“Targeting the endocannabinoid system with cannabinoid receptor agonists: pharmacological strategies and therapeutic possibilities” http://rstb.royalsocietypublishing.org/content/367/1607/3353.long
Therapeutic aspects of cannabis and cannabinoids
“HISTORY OF THERAPEUTIC USE
The first formal report of cannabis as a medicine appeared in China nearly 5000 years ago when it was recommended for malaria, constipation, rheumatic pains and childbirth and, mixed with wine, as a surgical analgesic. There are subsequent records of its use throughout Asia, the Middle East, Southern Africa and South America. Accounts by Pliny, Dioscorides and Galen remained influential in European medicine for 16 centuries.”
“It was not until the 19th century that cannabis became a mainstream medicine in Britain. W. B. O’Shaughnessy, an Irish scientist and physician, observed its use in India as an analgesic, anticonvulsant, anti-spasmodic, anti-emetic and hypnotic. After toxicity experiments on goats and dogs, he gave it to patients and was impressed with its muscle-relaxant, anticonvulsant and analgesic properties, and recorded its use-fulness as an anti-emetic.”
“After these observations were published in 1842, medicinal use of cannabis expanded rapidly. It soon became available ‘over the counter’ in pharmacies and by 1854 it had found its way into the United States Dispensatory. The American market became flooded with dozens of cannabis-containing home remedies.”
“Cannabis was outlawed in 1928 by ratification of the 1925 Geneva Convention on the manufacture, sale and movement of dangerous drugs. Prescription remained possible until final prohibition under the 1971 Misuse of Drugs Act, against the advice of the Advisory Committee on Drug Dependence.”
“In the USA, medical use was effectively ruled out by the Marijuana Tax Act 1937. This ruling has been under almost constant legal challenge and many special dispensations were made between 1976 and 1992 for individuals to receive ‘compassionate reefers’. Although this loophole has been closed, a 1996 California state law permits cultivation or consumption of cannabis for medical purposes, if a doctor provides a written endorsement. Similar arrangements apply in Italy and Canberra, Australia.”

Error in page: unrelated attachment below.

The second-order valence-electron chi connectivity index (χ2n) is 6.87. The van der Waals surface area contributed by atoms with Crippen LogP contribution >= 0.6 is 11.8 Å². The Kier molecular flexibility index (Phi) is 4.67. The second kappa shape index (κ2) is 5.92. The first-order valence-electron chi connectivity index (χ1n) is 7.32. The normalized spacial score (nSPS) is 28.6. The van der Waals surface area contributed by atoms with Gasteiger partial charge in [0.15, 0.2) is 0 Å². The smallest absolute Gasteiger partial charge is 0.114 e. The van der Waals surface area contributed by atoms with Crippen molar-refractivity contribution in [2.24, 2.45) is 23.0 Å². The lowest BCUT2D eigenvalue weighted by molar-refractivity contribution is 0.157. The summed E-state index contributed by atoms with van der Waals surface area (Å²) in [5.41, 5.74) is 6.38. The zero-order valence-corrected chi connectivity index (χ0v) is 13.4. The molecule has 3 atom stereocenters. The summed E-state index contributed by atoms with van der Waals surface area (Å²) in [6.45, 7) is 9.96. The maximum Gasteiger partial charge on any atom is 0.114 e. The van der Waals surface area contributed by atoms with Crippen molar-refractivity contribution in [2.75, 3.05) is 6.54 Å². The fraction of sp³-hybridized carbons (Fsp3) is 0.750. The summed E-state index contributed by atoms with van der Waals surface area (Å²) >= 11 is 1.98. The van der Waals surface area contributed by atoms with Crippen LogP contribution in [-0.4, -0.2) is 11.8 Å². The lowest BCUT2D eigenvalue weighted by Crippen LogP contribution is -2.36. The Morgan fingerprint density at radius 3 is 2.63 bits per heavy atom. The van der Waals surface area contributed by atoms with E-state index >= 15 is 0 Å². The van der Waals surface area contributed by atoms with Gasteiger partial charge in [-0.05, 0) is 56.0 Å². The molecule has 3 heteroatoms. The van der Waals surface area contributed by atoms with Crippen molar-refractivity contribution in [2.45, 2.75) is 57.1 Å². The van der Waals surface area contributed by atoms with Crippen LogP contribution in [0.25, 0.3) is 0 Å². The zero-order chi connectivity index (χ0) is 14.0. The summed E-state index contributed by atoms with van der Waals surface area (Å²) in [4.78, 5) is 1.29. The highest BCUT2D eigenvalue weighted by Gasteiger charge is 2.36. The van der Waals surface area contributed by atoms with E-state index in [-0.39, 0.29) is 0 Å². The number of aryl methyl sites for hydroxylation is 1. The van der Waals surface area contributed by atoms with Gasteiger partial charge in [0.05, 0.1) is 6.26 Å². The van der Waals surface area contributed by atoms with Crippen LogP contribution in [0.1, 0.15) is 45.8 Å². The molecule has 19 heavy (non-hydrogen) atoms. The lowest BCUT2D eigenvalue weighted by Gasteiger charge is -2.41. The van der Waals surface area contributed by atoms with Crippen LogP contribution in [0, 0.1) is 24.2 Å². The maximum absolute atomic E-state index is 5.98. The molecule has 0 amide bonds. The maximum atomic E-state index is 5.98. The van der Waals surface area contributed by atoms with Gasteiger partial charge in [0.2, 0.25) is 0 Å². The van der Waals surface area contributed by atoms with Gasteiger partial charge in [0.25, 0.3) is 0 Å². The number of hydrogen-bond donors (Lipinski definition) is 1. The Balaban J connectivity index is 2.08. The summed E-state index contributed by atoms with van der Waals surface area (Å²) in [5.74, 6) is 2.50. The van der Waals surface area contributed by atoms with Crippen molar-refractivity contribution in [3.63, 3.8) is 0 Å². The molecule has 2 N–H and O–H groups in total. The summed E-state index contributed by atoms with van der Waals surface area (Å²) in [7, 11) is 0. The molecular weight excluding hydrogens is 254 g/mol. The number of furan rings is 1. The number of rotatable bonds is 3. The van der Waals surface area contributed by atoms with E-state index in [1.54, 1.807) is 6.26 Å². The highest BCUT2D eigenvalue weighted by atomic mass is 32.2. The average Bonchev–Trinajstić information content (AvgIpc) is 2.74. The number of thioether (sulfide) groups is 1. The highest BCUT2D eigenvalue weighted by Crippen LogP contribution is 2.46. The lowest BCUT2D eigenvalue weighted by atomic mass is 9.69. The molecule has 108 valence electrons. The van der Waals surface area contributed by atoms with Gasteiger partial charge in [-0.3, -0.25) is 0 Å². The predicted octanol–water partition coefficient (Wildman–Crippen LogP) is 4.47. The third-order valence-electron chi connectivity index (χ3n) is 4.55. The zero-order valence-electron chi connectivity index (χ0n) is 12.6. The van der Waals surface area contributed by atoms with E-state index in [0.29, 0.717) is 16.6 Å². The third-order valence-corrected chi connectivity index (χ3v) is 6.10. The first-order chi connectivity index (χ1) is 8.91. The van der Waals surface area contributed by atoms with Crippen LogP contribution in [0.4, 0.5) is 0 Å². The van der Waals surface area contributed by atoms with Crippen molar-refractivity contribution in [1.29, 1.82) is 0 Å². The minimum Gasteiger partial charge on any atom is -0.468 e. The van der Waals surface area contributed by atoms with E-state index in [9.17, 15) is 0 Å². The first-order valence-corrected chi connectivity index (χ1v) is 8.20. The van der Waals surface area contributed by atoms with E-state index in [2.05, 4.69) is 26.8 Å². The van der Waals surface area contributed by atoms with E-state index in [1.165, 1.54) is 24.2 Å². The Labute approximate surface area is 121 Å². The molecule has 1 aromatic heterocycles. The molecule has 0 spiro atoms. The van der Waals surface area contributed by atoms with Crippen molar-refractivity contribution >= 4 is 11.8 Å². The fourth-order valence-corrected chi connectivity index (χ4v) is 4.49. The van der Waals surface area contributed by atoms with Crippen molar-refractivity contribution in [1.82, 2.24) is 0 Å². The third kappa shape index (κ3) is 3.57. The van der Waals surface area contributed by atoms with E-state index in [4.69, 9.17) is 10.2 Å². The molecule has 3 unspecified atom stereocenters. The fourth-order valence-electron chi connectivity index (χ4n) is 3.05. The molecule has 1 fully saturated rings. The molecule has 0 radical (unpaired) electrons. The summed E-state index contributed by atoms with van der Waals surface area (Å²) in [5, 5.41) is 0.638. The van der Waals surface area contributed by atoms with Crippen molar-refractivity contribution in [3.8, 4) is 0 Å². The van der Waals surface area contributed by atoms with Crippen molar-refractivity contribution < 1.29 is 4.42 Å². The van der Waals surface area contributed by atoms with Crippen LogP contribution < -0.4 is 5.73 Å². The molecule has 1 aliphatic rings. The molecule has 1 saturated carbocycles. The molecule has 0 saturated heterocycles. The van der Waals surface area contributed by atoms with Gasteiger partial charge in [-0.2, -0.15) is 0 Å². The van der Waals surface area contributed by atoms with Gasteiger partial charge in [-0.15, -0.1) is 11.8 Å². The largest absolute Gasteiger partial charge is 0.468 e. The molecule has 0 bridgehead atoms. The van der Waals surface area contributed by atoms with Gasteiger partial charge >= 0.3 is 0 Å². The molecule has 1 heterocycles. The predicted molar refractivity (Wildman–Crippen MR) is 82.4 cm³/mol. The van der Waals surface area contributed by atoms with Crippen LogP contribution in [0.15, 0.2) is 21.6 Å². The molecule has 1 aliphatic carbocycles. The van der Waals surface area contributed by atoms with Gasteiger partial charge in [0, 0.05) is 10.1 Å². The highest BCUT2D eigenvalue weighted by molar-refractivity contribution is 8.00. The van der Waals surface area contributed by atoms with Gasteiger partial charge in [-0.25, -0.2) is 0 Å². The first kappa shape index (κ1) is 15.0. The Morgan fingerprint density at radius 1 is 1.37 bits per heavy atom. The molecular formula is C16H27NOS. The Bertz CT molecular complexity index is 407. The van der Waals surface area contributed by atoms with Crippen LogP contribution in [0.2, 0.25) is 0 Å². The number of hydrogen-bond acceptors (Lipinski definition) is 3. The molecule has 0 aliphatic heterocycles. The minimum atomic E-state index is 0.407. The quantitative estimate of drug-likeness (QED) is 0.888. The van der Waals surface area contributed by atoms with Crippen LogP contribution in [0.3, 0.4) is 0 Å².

“Results and Conclusions Cannabis and some cannabinoids are effective anti-emetics and analgesics and reduce intra-ocular pressure. There is evidence of symptom relief and improved well-being in selected neurological conditions, AIDS and certain cancers. Cannabinoids may reduce anxiety and improve sleep. Anticonvulsant activity requires clarification. Other properties identified by basic research await evaluation. Standard treatments for many relevant disorders are unsatisfactory. Cannabis is safe in overdose but often produces unwanted effects, typically sedation, intoxication, clumsiness, dizziness, dry mouth, lowered blood pressure or increased heart rate. The discovery of specific receptors and natural ligands may lead to drug developments. Research is needed to optimise dose and route of administration, quantify therapeutic and adverse effects, and examine interactions.”
The therapeutic potential of novel cannabinoid receptors.
“Cannabinoids produce a plethora of biological effects, including the modulation of neuronal activity through the activation of CB(1) receptors and of immune responses through the activation of CB(2) receptors. The selective targeting of either of these two receptor subtypes has clear therapeutic value. Recent evidence indicates that some of the cannabinomimetic effects previously thought to be produced through CB(1) and/or CB(2) receptors, be they on neuronal activity, on the vasculature tone or immune responses, still persist despite the pharmacological blockade or genetic ablation of CB(1) and/or CB(2) receptors. This suggests that additional cannabinoid and cannabinoid-like receptors exist. Here we will review this evidence in the context of their therapeutic value and discuss their true belonging to the endocannabinoid signaling system.” http://www.ncbi.nlm.nih.gov/pubmed/19248809